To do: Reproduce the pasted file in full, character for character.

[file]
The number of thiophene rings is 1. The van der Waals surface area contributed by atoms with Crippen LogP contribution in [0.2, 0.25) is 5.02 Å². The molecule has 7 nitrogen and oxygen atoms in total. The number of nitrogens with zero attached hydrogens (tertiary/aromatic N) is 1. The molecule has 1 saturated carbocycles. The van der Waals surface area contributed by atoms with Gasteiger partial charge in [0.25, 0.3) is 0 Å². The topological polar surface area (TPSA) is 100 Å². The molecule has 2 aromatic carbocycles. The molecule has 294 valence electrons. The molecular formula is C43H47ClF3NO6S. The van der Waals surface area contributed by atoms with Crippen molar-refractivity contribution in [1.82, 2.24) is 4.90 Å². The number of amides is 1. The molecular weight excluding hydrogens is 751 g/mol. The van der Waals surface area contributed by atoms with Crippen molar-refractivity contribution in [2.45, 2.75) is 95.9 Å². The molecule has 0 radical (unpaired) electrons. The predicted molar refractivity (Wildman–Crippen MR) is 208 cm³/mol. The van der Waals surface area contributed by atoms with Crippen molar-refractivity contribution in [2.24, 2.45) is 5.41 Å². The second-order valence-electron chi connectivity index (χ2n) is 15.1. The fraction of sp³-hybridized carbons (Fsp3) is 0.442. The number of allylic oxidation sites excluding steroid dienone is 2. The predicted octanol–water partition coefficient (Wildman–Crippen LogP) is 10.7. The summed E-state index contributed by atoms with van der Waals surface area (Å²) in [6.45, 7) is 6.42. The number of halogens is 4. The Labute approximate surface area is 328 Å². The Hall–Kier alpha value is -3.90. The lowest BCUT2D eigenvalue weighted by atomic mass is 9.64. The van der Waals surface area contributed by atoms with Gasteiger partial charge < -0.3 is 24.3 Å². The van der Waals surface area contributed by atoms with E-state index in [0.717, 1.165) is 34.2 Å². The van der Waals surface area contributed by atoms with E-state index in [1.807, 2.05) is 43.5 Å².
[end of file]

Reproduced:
The number of thiophene rings is 1. The van der Waals surface area contributed by atoms with Crippen LogP contribution in [0.2, 0.25) is 5.02 Å². The molecule has 7 nitrogen and oxygen atoms in total. The number of nitrogens with zero attached hydrogens (tertiary/aromatic N) is 1. The molecule has 1 saturated carbocycles. The van der Waals surface area contributed by atoms with Gasteiger partial charge in [0.25, 0.3) is 0 Å². The topological polar surface area (TPSA) is 100 Å². The molecule has 2 aromatic carbocycles. The molecule has 294 valence electrons. The molecular formula is C43H47ClF3NO6S. The van der Waals surface area contributed by atoms with Crippen molar-refractivity contribution in [1.82, 2.24) is 4.90 Å². The number of amides is 1. The molecular weight excluding hydrogens is 751 g/mol. The van der Waals surface area contributed by atoms with Crippen molar-refractivity contribution in [2.45, 2.75) is 95.9 Å². The molecule has 0 radical (unpaired) electrons. The predicted molar refractivity (Wildman–Crippen MR) is 208 cm³/mol. The van der Waals surface area contributed by atoms with Crippen molar-refractivity contribution in [2.24, 2.45) is 5.41 Å². The second-order valence-electron chi connectivity index (χ2n) is 15.1. The fraction of sp³-hybridized carbons (Fsp3) is 0.442. The number of allylic oxidation sites excluding steroid dienone is 2. The predicted octanol–water partition coefficient (Wildman–Crippen LogP) is 10.7. The summed E-state index contributed by atoms with van der Waals surface area (Å²) in [6.45, 7) is 6.42. The number of halogens is 4. The Labute approximate surface area is 328 Å². The Hall–Kier alpha value is -3.90. The lowest BCUT2D eigenvalue weighted by atomic mass is 9.64. The van der Waals surface area contributed by atoms with Gasteiger partial charge < -0.3 is 24.3 Å². The van der Waals surface area contributed by atoms with E-state index in [0.717, 1.165) is 34.2 Å². The van der Waals surface area contributed by atoms with E-state index in [1.807, 2.05) is 43.5 Å².